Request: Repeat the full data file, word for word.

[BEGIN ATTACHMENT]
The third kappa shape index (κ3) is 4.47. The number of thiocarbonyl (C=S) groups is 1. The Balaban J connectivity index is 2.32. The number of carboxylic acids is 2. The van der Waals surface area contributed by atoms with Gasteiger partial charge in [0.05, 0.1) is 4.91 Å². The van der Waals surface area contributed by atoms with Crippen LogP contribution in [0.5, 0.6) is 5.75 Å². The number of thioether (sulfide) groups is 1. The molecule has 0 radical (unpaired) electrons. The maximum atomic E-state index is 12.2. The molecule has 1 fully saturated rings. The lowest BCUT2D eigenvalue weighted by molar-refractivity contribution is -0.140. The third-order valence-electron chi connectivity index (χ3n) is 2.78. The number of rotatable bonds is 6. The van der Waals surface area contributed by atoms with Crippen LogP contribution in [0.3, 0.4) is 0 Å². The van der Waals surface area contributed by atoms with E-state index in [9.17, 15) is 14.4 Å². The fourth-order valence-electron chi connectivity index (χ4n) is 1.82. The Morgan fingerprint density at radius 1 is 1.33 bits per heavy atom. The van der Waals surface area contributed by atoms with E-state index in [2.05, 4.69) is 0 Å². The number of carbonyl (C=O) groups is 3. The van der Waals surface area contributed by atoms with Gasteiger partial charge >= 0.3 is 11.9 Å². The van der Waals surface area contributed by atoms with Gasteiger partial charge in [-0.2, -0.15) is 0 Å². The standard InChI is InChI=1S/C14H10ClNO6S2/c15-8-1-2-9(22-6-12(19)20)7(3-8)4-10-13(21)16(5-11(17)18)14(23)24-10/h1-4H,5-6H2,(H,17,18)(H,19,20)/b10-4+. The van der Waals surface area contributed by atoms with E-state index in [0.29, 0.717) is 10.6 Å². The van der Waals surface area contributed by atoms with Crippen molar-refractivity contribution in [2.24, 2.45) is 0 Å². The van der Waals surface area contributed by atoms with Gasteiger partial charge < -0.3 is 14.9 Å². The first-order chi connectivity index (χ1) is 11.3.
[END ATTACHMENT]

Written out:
The third kappa shape index (κ3) is 4.47. The number of thiocarbonyl (C=S) groups is 1. The Balaban J connectivity index is 2.32. The number of carboxylic acids is 2. The van der Waals surface area contributed by atoms with Gasteiger partial charge in [0.05, 0.1) is 4.91 Å². The van der Waals surface area contributed by atoms with Crippen LogP contribution in [0.5, 0.6) is 5.75 Å². The number of thioether (sulfide) groups is 1. The molecule has 0 radical (unpaired) electrons. The maximum atomic E-state index is 12.2. The molecule has 1 fully saturated rings. The lowest BCUT2D eigenvalue weighted by molar-refractivity contribution is -0.140. The third-order valence-electron chi connectivity index (χ3n) is 2.78. The number of rotatable bonds is 6. The van der Waals surface area contributed by atoms with Crippen LogP contribution in [0.3, 0.4) is 0 Å². The van der Waals surface area contributed by atoms with E-state index in [9.17, 15) is 14.4 Å². The fourth-order valence-electron chi connectivity index (χ4n) is 1.82. The Morgan fingerprint density at radius 1 is 1.33 bits per heavy atom. The van der Waals surface area contributed by atoms with E-state index in [2.05, 4.69) is 0 Å². The number of carbonyl (C=O) groups is 3. The van der Waals surface area contributed by atoms with Gasteiger partial charge >= 0.3 is 11.9 Å². The van der Waals surface area contributed by atoms with Gasteiger partial charge in [-0.2, -0.15) is 0 Å². The standard InChI is InChI=1S/C14H10ClNO6S2/c15-8-1-2-9(22-6-12(19)20)7(3-8)4-10-13(21)16(5-11(17)18)14(23)24-10/h1-4H,5-6H2,(H,17,18)(H,19,20)/b10-4+. The van der Waals surface area contributed by atoms with E-state index in [0.29, 0.717) is 10.6 Å². The van der Waals surface area contributed by atoms with Crippen molar-refractivity contribution in [2.24, 2.45) is 0 Å². The van der Waals surface area contributed by atoms with Gasteiger partial charge < -0.3 is 14.9 Å². The first-order chi connectivity index (χ1) is 11.3.